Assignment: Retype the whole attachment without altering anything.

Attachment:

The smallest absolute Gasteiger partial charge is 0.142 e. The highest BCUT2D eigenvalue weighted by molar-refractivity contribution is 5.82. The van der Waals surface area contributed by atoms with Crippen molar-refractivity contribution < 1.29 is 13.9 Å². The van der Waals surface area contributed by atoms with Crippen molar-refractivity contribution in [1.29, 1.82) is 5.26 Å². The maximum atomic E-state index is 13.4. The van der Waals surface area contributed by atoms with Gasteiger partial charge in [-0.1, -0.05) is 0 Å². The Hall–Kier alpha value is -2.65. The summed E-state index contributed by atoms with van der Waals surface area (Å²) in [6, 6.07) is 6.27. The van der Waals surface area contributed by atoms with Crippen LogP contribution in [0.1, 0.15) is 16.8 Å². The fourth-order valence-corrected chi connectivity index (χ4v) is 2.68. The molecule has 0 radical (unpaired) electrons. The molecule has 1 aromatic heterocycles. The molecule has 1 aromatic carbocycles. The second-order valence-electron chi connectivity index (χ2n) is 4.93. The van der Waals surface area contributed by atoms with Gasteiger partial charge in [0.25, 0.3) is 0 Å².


The smallest absolute Gasteiger partial charge is 0.142 e. The highest BCUT2D eigenvalue weighted by molar-refractivity contribution is 5.82. The van der Waals surface area contributed by atoms with Crippen molar-refractivity contribution < 1.29 is 13.9 Å². The van der Waals surface area contributed by atoms with Crippen molar-refractivity contribution in [1.29, 1.82) is 5.26 Å². The maximum atomic E-state index is 13.4. The van der Waals surface area contributed by atoms with Gasteiger partial charge in [-0.1, -0.05) is 0 Å². The Hall–Kier alpha value is -2.65. The summed E-state index contributed by atoms with van der Waals surface area (Å²) in [6, 6.07) is 6.27. The van der Waals surface area contributed by atoms with Crippen LogP contribution in [0.1, 0.15) is 16.8 Å². The fourth-order valence-corrected chi connectivity index (χ4v) is 2.68. The molecule has 0 radical (unpaired) electrons. The molecule has 1 aromatic heterocycles. The molecule has 1 aromatic carbocycles. The second-order valence-electron chi connectivity index (χ2n) is 4.93. The van der Waals surface area contributed by atoms with Gasteiger partial charge in [0.25, 0.3) is 0 Å².